By Dr. Margaret Rutherford/The Huffington Post
A person may seem perfectly fine on the outside, but may be actually living in despair privately.
You have seen her.
She looks great. Smiling. Not overly done up. Has what looks like a good marriage, maybe a couple of kids. Maybe she has her own career outside of being a mom, maybe not. If she does, her life looks balanced. Still close with her parents. Involved with the school, knows what’s going on with her children. She’s in organizations that help others. Maybe church-based, maybe not.
She’s in a book club. Goes out with the girls. Talks about needing to lose a little weight. She looks like she’s got it all together.
Maybe you are her. Or some version of her. Know someone like her.
Her friends will tell you, “She’s a fantastic friend. Always there for you when you need her.” Strangely enough, they don’t seem to know what kind of deeper issues she might have.
No one really sees her.
There’s nothing innately unhealthy with the picture I have just painted. A woman who is devoted to being a mom. A daughter. A wife. A friend. A professional. Maybe someone who is more introspective. Less likely than others to be vulnerable.
If it’s a choice. Or is she trapped?
She might be a Perfectly Hidden Depressed Person. PHDP. Or almost perfectly hidden.
We all develop a persona of how we handle ourselves in public. I myself have the persona of “jokester.” I try to make people laugh to ease my own anxiety. People do other things. There are “wall huggers.” “Big talkers.”
The PHDP is more likely to be the “hostess.” To take care of everyone’s needs. She doesn’t make anything about her at all.
Perfectly hidden depressed people feel trapped by their own secrets.
They finally may end in my office. “I don’t know why I am here. My life is so blessed! I think I am just whining.”
Then the tears begin to flow.
You can have blessings in your life. And feel their weight. Just because you are admitting that doesn’t mean you are not grateful for those same blessings.
If I won the lottery, that would seem to be huge blessing. Would I also feel fear? Anxiety about that? Sure. If you are a great beauty, our culture would deem that a stupendous blessing. But would it be hard to garner all that attention? Yep. Doesn’t mean you’re not grateful.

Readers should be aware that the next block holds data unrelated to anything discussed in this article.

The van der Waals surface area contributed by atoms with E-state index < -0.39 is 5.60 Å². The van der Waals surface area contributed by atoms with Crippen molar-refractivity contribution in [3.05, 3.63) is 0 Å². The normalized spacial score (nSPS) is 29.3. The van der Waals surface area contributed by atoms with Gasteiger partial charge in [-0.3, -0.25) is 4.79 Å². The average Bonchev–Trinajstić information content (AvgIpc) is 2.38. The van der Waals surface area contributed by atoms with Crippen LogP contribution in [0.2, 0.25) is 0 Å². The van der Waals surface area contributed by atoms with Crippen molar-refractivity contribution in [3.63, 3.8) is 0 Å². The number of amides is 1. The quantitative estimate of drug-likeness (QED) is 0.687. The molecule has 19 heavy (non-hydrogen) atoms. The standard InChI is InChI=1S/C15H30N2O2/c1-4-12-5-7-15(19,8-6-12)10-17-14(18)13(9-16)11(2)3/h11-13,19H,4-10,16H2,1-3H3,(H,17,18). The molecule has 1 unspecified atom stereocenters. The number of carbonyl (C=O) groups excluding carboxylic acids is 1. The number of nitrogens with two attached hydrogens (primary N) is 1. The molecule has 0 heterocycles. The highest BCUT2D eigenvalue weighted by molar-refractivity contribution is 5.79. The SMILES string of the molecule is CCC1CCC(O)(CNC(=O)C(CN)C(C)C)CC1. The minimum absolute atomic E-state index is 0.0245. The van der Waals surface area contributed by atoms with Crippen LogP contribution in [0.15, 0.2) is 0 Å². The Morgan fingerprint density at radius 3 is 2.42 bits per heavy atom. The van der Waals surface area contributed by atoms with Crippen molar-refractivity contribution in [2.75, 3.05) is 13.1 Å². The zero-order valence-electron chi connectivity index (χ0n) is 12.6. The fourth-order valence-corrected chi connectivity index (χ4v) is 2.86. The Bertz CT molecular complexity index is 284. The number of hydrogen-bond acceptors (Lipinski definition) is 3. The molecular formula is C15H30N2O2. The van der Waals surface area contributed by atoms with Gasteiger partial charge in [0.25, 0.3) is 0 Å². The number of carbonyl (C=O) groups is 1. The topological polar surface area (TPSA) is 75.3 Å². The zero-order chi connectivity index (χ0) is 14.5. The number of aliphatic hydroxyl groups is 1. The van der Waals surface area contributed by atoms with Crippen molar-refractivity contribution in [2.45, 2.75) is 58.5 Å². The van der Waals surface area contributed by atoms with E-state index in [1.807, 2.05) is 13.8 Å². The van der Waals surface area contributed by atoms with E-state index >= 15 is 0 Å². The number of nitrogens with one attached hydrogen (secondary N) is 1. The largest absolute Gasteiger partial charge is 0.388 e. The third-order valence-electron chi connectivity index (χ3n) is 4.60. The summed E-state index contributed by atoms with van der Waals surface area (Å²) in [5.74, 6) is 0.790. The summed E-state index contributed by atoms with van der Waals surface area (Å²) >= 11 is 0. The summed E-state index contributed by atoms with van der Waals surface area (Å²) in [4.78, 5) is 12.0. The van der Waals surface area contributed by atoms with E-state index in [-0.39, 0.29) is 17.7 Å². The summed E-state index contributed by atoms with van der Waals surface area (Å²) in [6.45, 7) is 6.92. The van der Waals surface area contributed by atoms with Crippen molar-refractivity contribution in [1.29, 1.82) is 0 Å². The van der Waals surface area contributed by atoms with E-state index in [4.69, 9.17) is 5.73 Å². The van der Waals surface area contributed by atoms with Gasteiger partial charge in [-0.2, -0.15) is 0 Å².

“I have many close good friends.” “I have four wonderful kids.” “I am extremely involved in my career.” “I survived breast cancer.” All great things.
They can involve anxiety at the same time.
There is another extremely important aspect of PHDP. Frequently, something has happened before all these “blessings” occurred. Something painful that has never been healed or even addressed. That, coupled with the energy it takes to maintain the perfect-looking life? It’s a set up for someone trying to look fantastic on the outside — and feeling quite another way on the inside.
The PHDP needs understanding, coping and self-care strategies as much as the next guy.
It’s learning to balance. To accept. To admit vulnerability. To talk.
If not to a therapist, to one another.
So please, count your blessings. But know that you don’t have to hide.
This post was made extremely poignant in the last months. A well-known woman took her life in our community that apparently no one, or few, knew was struggling. I didn’t write this post in response — it was already written. My thoughts and prayers are with those who loved her and were loved by her.
If you experience these feelings, please talk to someone. Send the post on if you know others who struggle with admitting fatigue or anxiety, or who are beginning to have even darker thoughts. As always, my gratitude for taking your time to read. Please comment below or send me a private message at email@example.com. I will answer!
Need help? In the U.S., call 1-800-273-8255 for the National Suicide Prevention Lifeline.